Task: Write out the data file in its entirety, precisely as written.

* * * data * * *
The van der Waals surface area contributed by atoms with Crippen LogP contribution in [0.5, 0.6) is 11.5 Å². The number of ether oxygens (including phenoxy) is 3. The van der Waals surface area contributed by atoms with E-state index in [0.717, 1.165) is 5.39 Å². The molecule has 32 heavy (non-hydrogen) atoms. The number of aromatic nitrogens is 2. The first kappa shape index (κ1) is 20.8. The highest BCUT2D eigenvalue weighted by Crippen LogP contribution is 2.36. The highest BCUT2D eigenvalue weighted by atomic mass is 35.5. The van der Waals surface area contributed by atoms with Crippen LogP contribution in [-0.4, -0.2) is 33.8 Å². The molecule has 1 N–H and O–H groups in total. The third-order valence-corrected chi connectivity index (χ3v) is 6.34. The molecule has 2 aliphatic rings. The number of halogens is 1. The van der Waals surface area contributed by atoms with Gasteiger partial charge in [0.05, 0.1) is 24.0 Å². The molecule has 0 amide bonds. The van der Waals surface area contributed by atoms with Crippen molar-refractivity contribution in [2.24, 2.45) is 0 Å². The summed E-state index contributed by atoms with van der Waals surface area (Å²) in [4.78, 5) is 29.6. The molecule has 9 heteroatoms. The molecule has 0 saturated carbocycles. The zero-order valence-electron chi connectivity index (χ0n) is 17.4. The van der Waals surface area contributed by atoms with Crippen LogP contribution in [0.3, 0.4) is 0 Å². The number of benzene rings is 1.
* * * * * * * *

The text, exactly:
The van der Waals surface area contributed by atoms with Crippen LogP contribution in [0.5, 0.6) is 11.5 Å². The number of ether oxygens (including phenoxy) is 3. The van der Waals surface area contributed by atoms with E-state index in [0.717, 1.165) is 5.39 Å². The molecule has 32 heavy (non-hydrogen) atoms. The number of aromatic nitrogens is 2. The first kappa shape index (κ1) is 20.8. The highest BCUT2D eigenvalue weighted by Crippen LogP contribution is 2.36. The highest BCUT2D eigenvalue weighted by atomic mass is 35.5. The van der Waals surface area contributed by atoms with Crippen LogP contribution in [-0.4, -0.2) is 33.8 Å². The molecule has 1 N–H and O–H groups in total. The third-order valence-corrected chi connectivity index (χ3v) is 6.34. The molecule has 2 aliphatic rings. The number of halogens is 1. The van der Waals surface area contributed by atoms with Gasteiger partial charge in [0.05, 0.1) is 24.0 Å². The molecule has 0 amide bonds. The van der Waals surface area contributed by atoms with Crippen molar-refractivity contribution in [2.24, 2.45) is 0 Å². The summed E-state index contributed by atoms with van der Waals surface area (Å²) in [4.78, 5) is 29.6. The molecule has 9 heteroatoms. The molecule has 0 saturated carbocycles. The zero-order valence-electron chi connectivity index (χ0n) is 17.4. The van der Waals surface area contributed by atoms with Crippen LogP contribution in [0.3, 0.4) is 0 Å². The number of benzene rings is 1.